In a torrid time when illegal handguns and the misguided individuals who wield them are holding the nation’s inner cities hostage. With 500 killings, Chicago holds the dubious record of having the highest number of gun-related deaths in the nation.
Last week, the Rev. Jesse Jackson led the clarion call imploring President Barack Obama, the former Chicago senator, to “please come home.”
With rampant socioeconomic problems ripping at the fabric of everyday life in the city, Jackson stated,
“The president’s voice is so urgently needed here. [The effort] would illuminate the condition.”
Demanding an holistic approach, Jackson said, “Mr. President, you cannot police poverty. You cannot police broken dreams or shattered aspirations. Chicago has strong gun laws, but it cannot stop the flow of guns and drugs coming in and jobs going out. You can issue the summons to America to face this challenge.”
This past Saturday night, two reputed gang members, Michael Ward, 18, and Kenneth Williams, 20, were charged with first-degree murder in the killing of honor student Hadiya Pendleton. They reportedly thought they were firing upon a rival gang. They were not. They hit three South Side students hanging out in Harsh Park on Jan. 29.
Three teenagers were wounded, and 15-year-old Hadiya has become the tragic poster child in Chicago’s fight against deadly gun violence. Hadiya was shot about a mile away from Obama’s Kenwood home. Just over a week earlier, the majorette had performed with her King College Prep band during the inauguration.
This heartbreaking case of unchecked handgun violence has finally gotten the attention of the president, say activists who have been asking him for the last few years to look into the issue of the inner-city gun violence. Jackson declared, “Too many children are devastated by poverty and dropping out of school, headed to the streets.”
First lady Michelle Obama attended Hadiya’s funeral. Hadiya’s father, Nathaniel Pendleton, and wife Cleopatra Cowley-Pendleton were guests of Barack Obama at the State of the Union address Tuesday. There, Obama demanded that Congress pack in the bickering and bring to vote his gun control legislation.
Two weeks ago, Chicago resident Shirley Chambers lost the last of her four children to gun violence. Her son Ronnie was shot in the head the day after Christmas; her other children, Carlos, Latoya and Jerome, were fatally shot between 1995 and 2000.
Here in New York, last month, a 90-year-old East New York grandmother and a 2-year-old Bed-Stuy boy were shot by young men letting off shots over some beef.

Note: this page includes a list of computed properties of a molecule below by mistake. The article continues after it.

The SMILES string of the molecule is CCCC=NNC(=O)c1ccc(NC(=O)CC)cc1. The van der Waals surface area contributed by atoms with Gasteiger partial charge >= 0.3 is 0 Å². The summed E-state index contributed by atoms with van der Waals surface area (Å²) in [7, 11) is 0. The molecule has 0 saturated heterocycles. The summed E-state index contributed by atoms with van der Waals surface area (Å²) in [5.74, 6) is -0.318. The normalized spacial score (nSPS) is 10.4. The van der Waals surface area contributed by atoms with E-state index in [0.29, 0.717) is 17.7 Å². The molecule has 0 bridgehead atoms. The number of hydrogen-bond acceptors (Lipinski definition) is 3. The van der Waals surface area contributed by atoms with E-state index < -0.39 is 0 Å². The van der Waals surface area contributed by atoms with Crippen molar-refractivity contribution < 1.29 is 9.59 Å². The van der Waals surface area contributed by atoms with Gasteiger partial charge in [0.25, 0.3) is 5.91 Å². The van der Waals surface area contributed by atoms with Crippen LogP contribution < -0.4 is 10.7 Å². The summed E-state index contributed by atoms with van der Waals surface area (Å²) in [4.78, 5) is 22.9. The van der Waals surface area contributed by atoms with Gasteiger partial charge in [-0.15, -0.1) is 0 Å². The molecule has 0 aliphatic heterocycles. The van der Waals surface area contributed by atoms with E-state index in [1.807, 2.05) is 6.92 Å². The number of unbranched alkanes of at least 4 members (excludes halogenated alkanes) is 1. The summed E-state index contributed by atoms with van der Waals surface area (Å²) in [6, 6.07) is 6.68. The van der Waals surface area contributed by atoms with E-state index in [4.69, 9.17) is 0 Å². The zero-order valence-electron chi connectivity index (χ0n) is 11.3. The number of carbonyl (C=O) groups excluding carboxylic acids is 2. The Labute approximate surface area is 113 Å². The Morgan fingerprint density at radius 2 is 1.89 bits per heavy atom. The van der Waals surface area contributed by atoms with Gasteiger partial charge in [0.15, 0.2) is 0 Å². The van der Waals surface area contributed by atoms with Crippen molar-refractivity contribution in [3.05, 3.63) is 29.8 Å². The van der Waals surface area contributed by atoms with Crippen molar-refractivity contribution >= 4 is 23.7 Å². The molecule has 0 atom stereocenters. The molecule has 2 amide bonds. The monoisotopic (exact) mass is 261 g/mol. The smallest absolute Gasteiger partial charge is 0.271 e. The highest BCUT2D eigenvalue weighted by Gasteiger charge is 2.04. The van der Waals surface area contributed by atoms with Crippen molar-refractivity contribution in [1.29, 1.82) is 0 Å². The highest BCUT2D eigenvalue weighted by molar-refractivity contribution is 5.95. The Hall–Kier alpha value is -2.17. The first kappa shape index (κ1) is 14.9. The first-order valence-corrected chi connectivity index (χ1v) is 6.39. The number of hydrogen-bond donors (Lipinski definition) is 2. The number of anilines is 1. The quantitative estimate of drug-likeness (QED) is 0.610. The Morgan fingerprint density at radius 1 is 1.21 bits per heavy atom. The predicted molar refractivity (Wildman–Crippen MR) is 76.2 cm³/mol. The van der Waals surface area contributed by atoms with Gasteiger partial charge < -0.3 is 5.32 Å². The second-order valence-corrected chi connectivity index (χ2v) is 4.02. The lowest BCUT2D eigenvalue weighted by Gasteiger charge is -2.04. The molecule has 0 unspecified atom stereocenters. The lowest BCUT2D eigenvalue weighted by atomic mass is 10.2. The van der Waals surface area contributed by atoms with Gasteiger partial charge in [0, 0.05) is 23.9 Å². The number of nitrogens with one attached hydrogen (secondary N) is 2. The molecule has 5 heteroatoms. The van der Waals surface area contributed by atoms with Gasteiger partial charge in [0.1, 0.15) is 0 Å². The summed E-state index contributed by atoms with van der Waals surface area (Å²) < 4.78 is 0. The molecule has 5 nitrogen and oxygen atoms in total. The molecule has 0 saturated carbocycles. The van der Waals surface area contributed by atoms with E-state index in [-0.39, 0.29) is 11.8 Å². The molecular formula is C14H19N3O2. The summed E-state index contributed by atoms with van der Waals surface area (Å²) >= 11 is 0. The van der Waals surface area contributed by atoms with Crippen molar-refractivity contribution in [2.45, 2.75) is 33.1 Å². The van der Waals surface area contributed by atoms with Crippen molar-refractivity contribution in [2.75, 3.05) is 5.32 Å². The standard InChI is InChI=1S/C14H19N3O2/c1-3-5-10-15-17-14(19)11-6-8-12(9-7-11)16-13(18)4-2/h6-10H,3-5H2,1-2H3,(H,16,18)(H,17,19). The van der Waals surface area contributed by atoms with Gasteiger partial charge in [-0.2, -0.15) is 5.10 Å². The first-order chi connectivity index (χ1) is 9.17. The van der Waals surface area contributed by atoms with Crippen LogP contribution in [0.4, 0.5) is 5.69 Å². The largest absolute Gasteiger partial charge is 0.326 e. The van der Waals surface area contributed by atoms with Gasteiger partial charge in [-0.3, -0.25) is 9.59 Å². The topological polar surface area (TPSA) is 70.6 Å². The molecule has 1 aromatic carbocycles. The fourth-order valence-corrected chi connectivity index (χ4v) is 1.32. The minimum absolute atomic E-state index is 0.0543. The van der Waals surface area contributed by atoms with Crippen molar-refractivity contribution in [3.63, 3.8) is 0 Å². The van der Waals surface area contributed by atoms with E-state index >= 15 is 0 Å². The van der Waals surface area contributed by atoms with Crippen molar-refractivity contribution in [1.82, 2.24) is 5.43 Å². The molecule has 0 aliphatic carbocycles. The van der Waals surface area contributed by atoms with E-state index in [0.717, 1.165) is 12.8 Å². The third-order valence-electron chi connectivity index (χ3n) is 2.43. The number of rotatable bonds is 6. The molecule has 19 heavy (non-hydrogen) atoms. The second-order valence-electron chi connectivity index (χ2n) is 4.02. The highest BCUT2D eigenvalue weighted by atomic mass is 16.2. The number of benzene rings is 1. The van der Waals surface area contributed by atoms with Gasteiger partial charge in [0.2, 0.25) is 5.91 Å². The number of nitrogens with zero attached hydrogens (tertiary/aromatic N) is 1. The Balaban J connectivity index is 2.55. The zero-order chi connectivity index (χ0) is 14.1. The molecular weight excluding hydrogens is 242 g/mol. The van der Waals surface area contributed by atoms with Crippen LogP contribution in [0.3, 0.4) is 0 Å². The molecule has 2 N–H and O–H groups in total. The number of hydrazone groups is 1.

The emergency is now. Self-evident and ever-present.
Programs such as Operation SNUG, Ceasefire and Life Camp run by peacekeepers and violence interrupters have tried to reduce the deadly tension but are not adequately supported or funded. Still, people from the neighborhoods working with their neighbors has proved to be successful from East New York to Chicago to California.
“Gun violence is a disease–a public health issue, not a public safety issue,” said youth and anti-violence activist Andre Mitchell. “We want to minimize the option of people deciding to use gun violence to solve a problem, but someone’s vision and thinking can be clouded when they are dealing with a mental health issue, that may or may not be diagnosed.”
The East New York-based founder of the community empowerment organization Man Up Inc. has for years led groups of young men and women throughout the busy, busy 75th Precinct area in defusing tension that could have been deadly. Running Operation SNUG–which was culled by Gov. Andrew Cuomo’s administration–Mitchell said he had seen positive changes.
“These young people need help–jobs, recreation, positive futures and options. Stress can make a person snap, and it might be the pressure of unemployment, family issues, having no money or housing, or extreme peer pressure,” said Mitchell.
“Gun violence and the need for gun control are literally a ‘Tale of Two Cities,’” said Brooklyn state Sen. Kevin Parker. “While much attention is focused on the horrific mass shootings or violence perpetrated by the mentally ill or politically estranged, like Columbine or Congresswoman Giffords’ shooting or Newtown, in urban America there is also a constant sound of families weeping over the gun violence and crime.”
The senator continued, “That violence is attributable to young men who have dropped out from schools that failed them, and who have no jobs because of an economy that has marginalized them, leaving those young men with what seems like their only choice–engaging in crime and the resulting gun violence.
“We must help those young men and their victims’ families, and work to repair and fully fund our schools and create well-paying jobs in our cities’ urban cores, so that we can cure the epidemic of gun violence that plagues our community.”
Moved to tears and into action by the Newtown massacre, Obama spent the last few weeks of his old administration–and the first few of his new one–pushing for national assault rifle control. He has been hitting something like a campaign trail in an effort to convince the public that a fierce assault rifle law must be enacted. As a part of that extended effort, the president is scheduled to appear in Chicago on Friday to talk about violence.
“President Obama going to Chicago is going to do what? It’s like asking Snoop Dog or Lil Wayne or Jay-Z to go. They, like Obama, choose to be disconnected, they don’t care,” said Divine Allah, a Trenton-based community activist.
“Obama’s presence will diminish the good hard work that committed activists are doing. His being there will just convince certain people that everything will be all right–without the real issues even being addressed,” Allah concluded.